Liberty News

 2017: April-June



 Update: Supporting hackers, phishers and thieves...

Germany joins chorus of governments wanting an end to a safe and encrypted internet


Link Here 15th June 2017  full story: Internet Censorship in Germany...Germany considers state internet filtering
whatsapp 2016 logoGerman authorities want the right to look at private messages on services such as WhatsApp to try and prevent terrorism. Ministers have also agreed to lower the age limit for fingerprinting minors to six from 14 for asylum seekers.

Ministers from central government and federal states said encrypted messaging services, such as WhatsApp and Signal, allow militants and criminals to evade traditional surveillance. We can't allow there to be areas that are practically outside the law, interior minister Thomas de Maiziere told reporters.

Among the options Germany is considering is source telecom surveillance, where authorities install software on phones to relay messages before they are encrypted. That is now illegal.

Austria is also planning laws to make it easier to monitor encrypted messages as well as building out a linked network of cameras and other equipment to read vehicle licence plates.

Meanwhile Japan is also introducing mass snooping in the name of the prevention of terrorism. See  Japan passes 'brutal' counter-terror law despite fears over civil liberties from theguardian.com

 

  NHS ransom shows GCHQ putting us at risk...

Government snoops prove unable to keep their backdoor access tools safe from hackers


Link Here 14th May 2017

open rights group 2016 logo The NHS ransom shows the problems with GCHQ's approach to hacking and vulnerabilities, and this must be made clear to MPs who have given them sweeping powers in the IP Act that could result in the same problems recurring in the future.

Here are four points that stand out to us. These issues of oversight relating to hacking capabilities are barely examined in the Investigatory Powers Act , which concentrates oversight and warrantry on the balance to be struck in targeting a particular person or group, rather than the risks surrounding the capabilities being developed.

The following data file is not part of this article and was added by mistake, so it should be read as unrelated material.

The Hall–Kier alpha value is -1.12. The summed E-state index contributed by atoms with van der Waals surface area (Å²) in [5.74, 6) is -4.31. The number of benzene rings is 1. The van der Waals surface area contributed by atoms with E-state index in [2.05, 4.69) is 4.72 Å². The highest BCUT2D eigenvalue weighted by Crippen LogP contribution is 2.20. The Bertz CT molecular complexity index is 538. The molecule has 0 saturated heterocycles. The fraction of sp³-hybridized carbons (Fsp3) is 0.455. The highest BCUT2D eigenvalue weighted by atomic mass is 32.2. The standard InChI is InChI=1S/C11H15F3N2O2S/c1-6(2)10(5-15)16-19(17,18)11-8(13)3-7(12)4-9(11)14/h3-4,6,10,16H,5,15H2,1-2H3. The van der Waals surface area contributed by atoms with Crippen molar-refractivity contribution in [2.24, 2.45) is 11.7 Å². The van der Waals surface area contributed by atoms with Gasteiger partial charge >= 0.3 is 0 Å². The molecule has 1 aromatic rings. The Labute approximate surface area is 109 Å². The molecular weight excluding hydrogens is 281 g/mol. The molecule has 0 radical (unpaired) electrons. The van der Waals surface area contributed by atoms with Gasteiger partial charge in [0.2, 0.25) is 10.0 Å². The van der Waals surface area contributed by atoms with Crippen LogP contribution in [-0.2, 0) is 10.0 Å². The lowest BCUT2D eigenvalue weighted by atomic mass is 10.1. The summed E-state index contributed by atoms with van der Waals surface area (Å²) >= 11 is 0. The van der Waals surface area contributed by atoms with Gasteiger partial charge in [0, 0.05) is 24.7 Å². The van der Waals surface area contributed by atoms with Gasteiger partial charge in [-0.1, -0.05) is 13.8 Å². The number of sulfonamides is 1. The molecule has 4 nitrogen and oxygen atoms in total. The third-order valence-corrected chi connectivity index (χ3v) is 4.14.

GCHQ and the NSA knew about the problem years ago

Vulnerabilities, as we know from the Snowden documents, are shared between the NSA and GCHQ, as are the tools built that exploit them. These tools are then used to hack into computer equipment, as a stepping stone to getting to other data. These break ins are at all kinds of companies, sites and groups, who may be entirely innocent, but useful to the security agencies to get closer to their actual targets.

In this case, the exploit, called ETERNALBLUE was leaked after a break in this April. It affects Windows XP. It has now been exploited by criminals to ransom organisations still running this software.

While GCHQ cannot be blamed for the NHS's reliance on out of date software, the decision that the NSA and GCHQ have made in keeping this vulnerability secret, rather than trying to get it fixed, means they have a significant share of the blame for the current NHS ransom.

GCHQ are in charge of hacking us and protecting us from hackers

GCHQ are normally responsible for 'offensive' operations, or hacking and breaking into other networks. They also have a 'defensive' role, at the National Cyber Security Centre , which is meant to help organisations like the NHS keep their systems safe from these kinds of breakdown.

GCHQ are therefore forced to trade off their use of secret hacking exploits against the risks these exploits pose to organisations like the NHS.

They have a tremendous conflict of interest, which in ORG's view, ought to be resolved by moving the UK defensive role out of GCHQ's hands.

Government also needs to have a robust means of assessing the risks that GCHQ's use of vulnerabilities might pose to the rest of us. At the moment, ministers can only turn to GCHQ to ask about the risks, and we assume the same is true in practice of oversight bodies and future Surveillance Commissioners. The obvious way to improve this and get more independent advice is to split National Cyber Security Centre from GCHQ.

GCHQ's National Cyber Security Centre had no back up plan

We also need to condemn the lack of action from NCSC and others once the exploit was known to be "lost" this April. Hoarding vulnerabilities is of course inherently dangerous, but then apparently not having a plan to execute when they are lost is inexcusable. This is especially true given that this vulnerability is obviously capable of being used by self-spreading malware.

GCHQ are not getting the balance between offence and defence right

The bulk of GCHQ's resources go into offensive capabilities, including hoarding data, analytics and developing hacking methods. There needs to be serious analysis to see whether this is really producing the right results. This imbalance is likely to remain the case while GCHQ is in charge of both offence and defence, who will always prioritise offence. Offence has also been emphasised by politicians who feel pressure to defend against terrorism, whatever the cost. Defence--such as ensuring critical national infrastructure like the NHS is protected -- is the poor relation of offensive capabilities. Perhaps the NHS ransom is the result.